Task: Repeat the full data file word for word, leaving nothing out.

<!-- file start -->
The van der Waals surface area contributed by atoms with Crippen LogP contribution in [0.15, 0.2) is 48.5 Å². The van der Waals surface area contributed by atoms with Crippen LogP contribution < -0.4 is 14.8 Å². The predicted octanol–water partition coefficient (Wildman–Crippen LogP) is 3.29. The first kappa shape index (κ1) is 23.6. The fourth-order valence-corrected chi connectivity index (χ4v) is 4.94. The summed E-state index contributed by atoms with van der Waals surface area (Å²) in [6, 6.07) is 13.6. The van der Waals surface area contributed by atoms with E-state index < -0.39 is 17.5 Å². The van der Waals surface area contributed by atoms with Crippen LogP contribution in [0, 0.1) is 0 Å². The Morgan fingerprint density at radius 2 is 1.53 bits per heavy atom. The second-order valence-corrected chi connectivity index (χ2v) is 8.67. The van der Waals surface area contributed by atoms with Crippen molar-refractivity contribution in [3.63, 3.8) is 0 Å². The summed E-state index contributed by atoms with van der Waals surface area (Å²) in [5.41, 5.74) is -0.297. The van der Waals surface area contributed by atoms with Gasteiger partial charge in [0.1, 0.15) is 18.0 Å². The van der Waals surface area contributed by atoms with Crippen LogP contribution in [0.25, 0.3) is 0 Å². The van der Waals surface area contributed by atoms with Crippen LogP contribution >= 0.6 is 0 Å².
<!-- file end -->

The van der Waals surface area contributed by atoms with Crippen LogP contribution in [0.15, 0.2) is 48.5 Å². The van der Waals surface area contributed by atoms with Crippen LogP contribution < -0.4 is 14.8 Å². The predicted octanol–water partition coefficient (Wildman–Crippen LogP) is 3.29. The first kappa shape index (κ1) is 23.6. The fourth-order valence-corrected chi connectivity index (χ4v) is 4.94. The summed E-state index contributed by atoms with van der Waals surface area (Å²) in [6, 6.07) is 13.6. The van der Waals surface area contributed by atoms with E-state index < -0.39 is 17.5 Å². The van der Waals surface area contributed by atoms with Crippen LogP contribution in [0, 0.1) is 0 Å². The Morgan fingerprint density at radius 2 is 1.53 bits per heavy atom. The second-order valence-corrected chi connectivity index (χ2v) is 8.67. The van der Waals surface area contributed by atoms with Crippen molar-refractivity contribution in [3.63, 3.8) is 0 Å². The summed E-state index contributed by atoms with van der Waals surface area (Å²) in [5.41, 5.74) is -0.297. The van der Waals surface area contributed by atoms with Gasteiger partial charge in [0.1, 0.15) is 18.0 Å². The van der Waals surface area contributed by atoms with Crippen LogP contribution in [0.25, 0.3) is 0 Å². The van der Waals surface area contributed by atoms with Crippen LogP contribution >= 0.6 is 0 Å².